The Indiana Toll Road begins at the Illinois border, just west of Hammond, and runs past a series of cities which have been hard-hit by the collapse of American manufacturing. They include Gary, where most of the factories have long since closed (its most famous export nowadays is the Jackson family); South Bend, which has lost one-fourth of its population since the Studebaker plant and others shut down; and Elkhart, known for manufacturing band instruments and recreational vehicles.
The Toll Road was privatized in 2006 to great fanfare, but the new owner has since gone bankrupt – the victim of bad judgement, a bad swaps deal, and a struggling economy. The winning bid in 2006 was $3.8 billion, $1 billion higher than the next highest offer. The new offer is $5.72 billion. Has this property, located in an economically challenged state, really appreciated by more than 50 percent? Or is something else going on?
The Indiana Toll Road is more than a highway. It is an infinite loop through the neoliberal world order, the mirror of a recursive economy in which every step toward corporatization creates more hardship – and every increase in hardship calls for more corporatization. Indiana is winning headlines today for enshrining bigotry into law in the name of religious freedom. But its toll road fiasco deserves a headline of its own.
Speaking of headlines: “The $3.8 billion was a real headline-grabber at the time,” transportation policy expert Jonathon Gifford told Bond Buyer, “but the $5.72 billion is a really surprising number." But when considering the financial interests behind these deals, they're not as surprising as they ight seem.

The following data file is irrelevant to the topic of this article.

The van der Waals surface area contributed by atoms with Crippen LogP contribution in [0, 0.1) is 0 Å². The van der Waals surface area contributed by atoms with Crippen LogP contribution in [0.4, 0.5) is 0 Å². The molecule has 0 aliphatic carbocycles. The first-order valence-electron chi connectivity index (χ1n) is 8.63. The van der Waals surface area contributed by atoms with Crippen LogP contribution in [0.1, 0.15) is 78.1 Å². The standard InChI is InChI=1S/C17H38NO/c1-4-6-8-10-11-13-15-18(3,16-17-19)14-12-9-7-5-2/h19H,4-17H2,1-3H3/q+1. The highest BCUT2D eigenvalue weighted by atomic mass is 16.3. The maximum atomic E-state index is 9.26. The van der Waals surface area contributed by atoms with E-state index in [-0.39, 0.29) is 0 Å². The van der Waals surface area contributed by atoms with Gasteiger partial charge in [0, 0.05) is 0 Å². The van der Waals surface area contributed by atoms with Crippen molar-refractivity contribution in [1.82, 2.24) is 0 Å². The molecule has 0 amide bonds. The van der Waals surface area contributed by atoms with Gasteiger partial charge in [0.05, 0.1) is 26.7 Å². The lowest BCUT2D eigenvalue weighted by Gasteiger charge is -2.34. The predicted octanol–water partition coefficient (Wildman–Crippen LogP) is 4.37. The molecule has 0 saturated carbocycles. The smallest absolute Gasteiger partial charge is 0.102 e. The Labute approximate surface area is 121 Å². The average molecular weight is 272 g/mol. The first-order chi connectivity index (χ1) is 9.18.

The Indiana Toll Road was first privatized in 2006 when Cintra-Macquarie, a Spanish and Australian consortium, purchased a 75-year lease on the 157-mile-long highway for $3.8 billion. It won the right to collect and keep all tolls on the road in return for agreeing to certain performance standards and accepting some limits on its ability to raise rates.
The $3.8 billion was used to shore up the state budget, which has been struggling with falling income tax and sales tax revenues. But why were they falling? Indiana's industrial base had been decimated by corporation-friendly free trade agreements, and by policies which promote wealth inequality and therefore reduced the market for consumer goods. Its unemployment had been exacerbated by cuts in government jobs, which were needed to accommodate tax cuts for corporations and the wealthy. The latest round of those tax cuts took place under President George W. Bush in 2001 and 2003, under the supervision of White House budget director Mitch Daniels.
Daniels had been Ronald Reagan's political director before joining the far-right Hudson Institute. After a stint at drug manufacturer Eli Lilly, where he earned $27 million in 2001 alone, he ran the Office of Management and the Budget in the Bush Administration, presiding over budget and tax cuts which further harmed Indiana's wounded economy.
When Daniels ran for governor of Indiana in 2004, the Washington Post began its profile of him by noting that “President Bush admiringly called him 'the Blade,' for the gleam in his budget-cutting eye.” He won that year, as did his former boss.
Needless to say, Mitch Daniels was not a Keynesian. Nor was he interested in slowing the race to the bottom on wages and working conditions that “free trade” had created for global workers. Daniels did not, upon assuming office, ask himself what sorts of state and national policies might put the jobless people of Gary or South Bend back to work. It did not occur to him to promote national policies that might provide jobs for the residents of my hometown of Utica, New York, so that their schools could once again purchase Elkhart-made brass instruments like the trombone I once played in the marching band.